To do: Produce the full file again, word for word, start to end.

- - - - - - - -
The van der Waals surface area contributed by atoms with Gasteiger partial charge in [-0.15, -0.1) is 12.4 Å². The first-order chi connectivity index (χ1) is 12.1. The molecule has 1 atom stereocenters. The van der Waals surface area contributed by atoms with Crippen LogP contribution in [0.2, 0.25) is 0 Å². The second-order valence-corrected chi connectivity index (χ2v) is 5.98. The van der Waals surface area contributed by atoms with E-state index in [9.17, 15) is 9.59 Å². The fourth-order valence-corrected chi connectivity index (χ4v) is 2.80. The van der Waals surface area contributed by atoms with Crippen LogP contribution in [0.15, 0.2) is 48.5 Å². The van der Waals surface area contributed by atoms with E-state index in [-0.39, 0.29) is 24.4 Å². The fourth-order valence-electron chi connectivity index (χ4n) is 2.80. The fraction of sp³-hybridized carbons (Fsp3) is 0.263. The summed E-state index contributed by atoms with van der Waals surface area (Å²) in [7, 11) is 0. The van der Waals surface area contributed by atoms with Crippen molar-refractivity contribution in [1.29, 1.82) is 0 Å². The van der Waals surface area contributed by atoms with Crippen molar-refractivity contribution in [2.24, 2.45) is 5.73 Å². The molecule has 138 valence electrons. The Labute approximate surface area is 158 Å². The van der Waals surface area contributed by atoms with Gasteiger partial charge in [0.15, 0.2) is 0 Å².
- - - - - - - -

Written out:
The van der Waals surface area contributed by atoms with Gasteiger partial charge in [-0.15, -0.1) is 12.4 Å². The first-order chi connectivity index (χ1) is 12.1. The molecule has 1 atom stereocenters. The van der Waals surface area contributed by atoms with Crippen LogP contribution in [0.2, 0.25) is 0 Å². The second-order valence-corrected chi connectivity index (χ2v) is 5.98. The van der Waals surface area contributed by atoms with E-state index in [9.17, 15) is 9.59 Å². The fourth-order valence-corrected chi connectivity index (χ4v) is 2.80. The van der Waals surface area contributed by atoms with Crippen LogP contribution in [0.15, 0.2) is 48.5 Å². The van der Waals surface area contributed by atoms with E-state index in [-0.39, 0.29) is 24.4 Å². The fourth-order valence-electron chi connectivity index (χ4n) is 2.80. The fraction of sp³-hybridized carbons (Fsp3) is 0.263. The summed E-state index contributed by atoms with van der Waals surface area (Å²) in [7, 11) is 0. The van der Waals surface area contributed by atoms with Crippen molar-refractivity contribution in [1.29, 1.82) is 0 Å². The van der Waals surface area contributed by atoms with Crippen molar-refractivity contribution in [2.24, 2.45) is 5.73 Å². The molecule has 138 valence electrons. The Labute approximate surface area is 158 Å². The van der Waals surface area contributed by atoms with Gasteiger partial charge in [0.15, 0.2) is 0 Å².